Today on the Dish, Andrew reflected further on the evolution of the president (yesterday's NPR segment here, third round of blogger reax here), while gay GOP activists somehow reverted to partisanship and disdain. We sorted through the politics of Obama's historic shift, Andrew owned up to a Von Hoffman nomination, and Bristol Palin stood by traditional marriage. The president sent a signal to the courts and to the Democratic leadership, readers could relate to his "evolution," and the fight for marriage equality is deeply-rooted. It turns out that the pre-election announcement was probably predetermined, and North Carolina was worse than we thought.
We checked in on the civil unions bill in Colorado, were confronted by sunflowers, and remembered those who didn't live to see the day. Romney exuded caution in response, and his actual position became increasingly unclear. As a high school bully, the presumptive Republican nominee targeted the weak and marginalized, he had a hard time apologizing, and a clear choice emerged between the future or the past. Those on the wrong side of history huddled around an NRO symposium, marriage has been "redefined" before, and in reality marriage equality strengthens marriage.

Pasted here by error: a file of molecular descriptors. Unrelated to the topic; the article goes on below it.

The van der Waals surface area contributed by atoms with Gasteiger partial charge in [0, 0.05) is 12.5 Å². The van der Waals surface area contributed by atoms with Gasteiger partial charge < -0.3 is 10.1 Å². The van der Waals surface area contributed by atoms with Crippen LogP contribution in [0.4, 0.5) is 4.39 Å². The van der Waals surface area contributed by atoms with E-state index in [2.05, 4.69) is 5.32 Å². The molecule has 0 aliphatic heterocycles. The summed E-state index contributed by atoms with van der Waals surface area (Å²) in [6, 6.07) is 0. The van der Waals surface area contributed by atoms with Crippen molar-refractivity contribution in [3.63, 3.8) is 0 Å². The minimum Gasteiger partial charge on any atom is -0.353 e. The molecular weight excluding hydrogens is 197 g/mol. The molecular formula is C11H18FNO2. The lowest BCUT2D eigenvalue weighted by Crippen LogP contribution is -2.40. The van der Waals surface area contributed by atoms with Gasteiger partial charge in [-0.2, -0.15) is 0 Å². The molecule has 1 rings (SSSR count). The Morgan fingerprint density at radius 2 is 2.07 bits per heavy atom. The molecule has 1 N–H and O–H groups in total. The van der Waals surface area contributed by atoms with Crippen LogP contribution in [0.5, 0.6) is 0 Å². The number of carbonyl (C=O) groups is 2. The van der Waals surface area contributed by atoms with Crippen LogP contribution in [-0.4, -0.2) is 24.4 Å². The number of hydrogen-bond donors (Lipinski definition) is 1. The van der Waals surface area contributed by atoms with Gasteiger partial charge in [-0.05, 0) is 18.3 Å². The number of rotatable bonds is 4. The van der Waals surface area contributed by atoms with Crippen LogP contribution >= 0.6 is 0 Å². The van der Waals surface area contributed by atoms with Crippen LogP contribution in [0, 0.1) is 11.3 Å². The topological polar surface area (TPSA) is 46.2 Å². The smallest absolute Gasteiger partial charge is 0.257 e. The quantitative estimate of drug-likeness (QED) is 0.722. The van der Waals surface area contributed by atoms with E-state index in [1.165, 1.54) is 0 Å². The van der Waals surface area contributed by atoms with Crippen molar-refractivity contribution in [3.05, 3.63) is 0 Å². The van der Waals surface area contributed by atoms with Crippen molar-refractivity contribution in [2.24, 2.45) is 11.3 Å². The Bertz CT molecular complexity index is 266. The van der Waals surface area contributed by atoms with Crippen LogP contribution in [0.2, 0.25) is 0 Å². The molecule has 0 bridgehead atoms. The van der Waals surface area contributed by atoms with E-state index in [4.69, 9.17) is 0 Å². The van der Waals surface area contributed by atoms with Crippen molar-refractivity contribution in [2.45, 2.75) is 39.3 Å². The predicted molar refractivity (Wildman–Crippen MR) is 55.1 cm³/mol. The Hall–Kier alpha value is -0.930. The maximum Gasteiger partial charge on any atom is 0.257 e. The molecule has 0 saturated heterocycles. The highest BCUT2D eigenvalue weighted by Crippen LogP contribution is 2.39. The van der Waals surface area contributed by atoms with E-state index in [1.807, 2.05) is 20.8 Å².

Meanwhile, the shrinking of the public sector dampened the recovery, ordinary Americans were fine with deep cuts to defense, the UN mission in Syria didn't stand a chance, and Islamism lost steam in Egypt. It might be a good time for house-hunting, silents are wondrously demanding, occupational licenses are unnecessary, and the obesity epidemic is going to make us pay.
(Photo: Two unidentified men kiss outside the White House gates during a gay pride march on April 25, 1993. Getty Images.)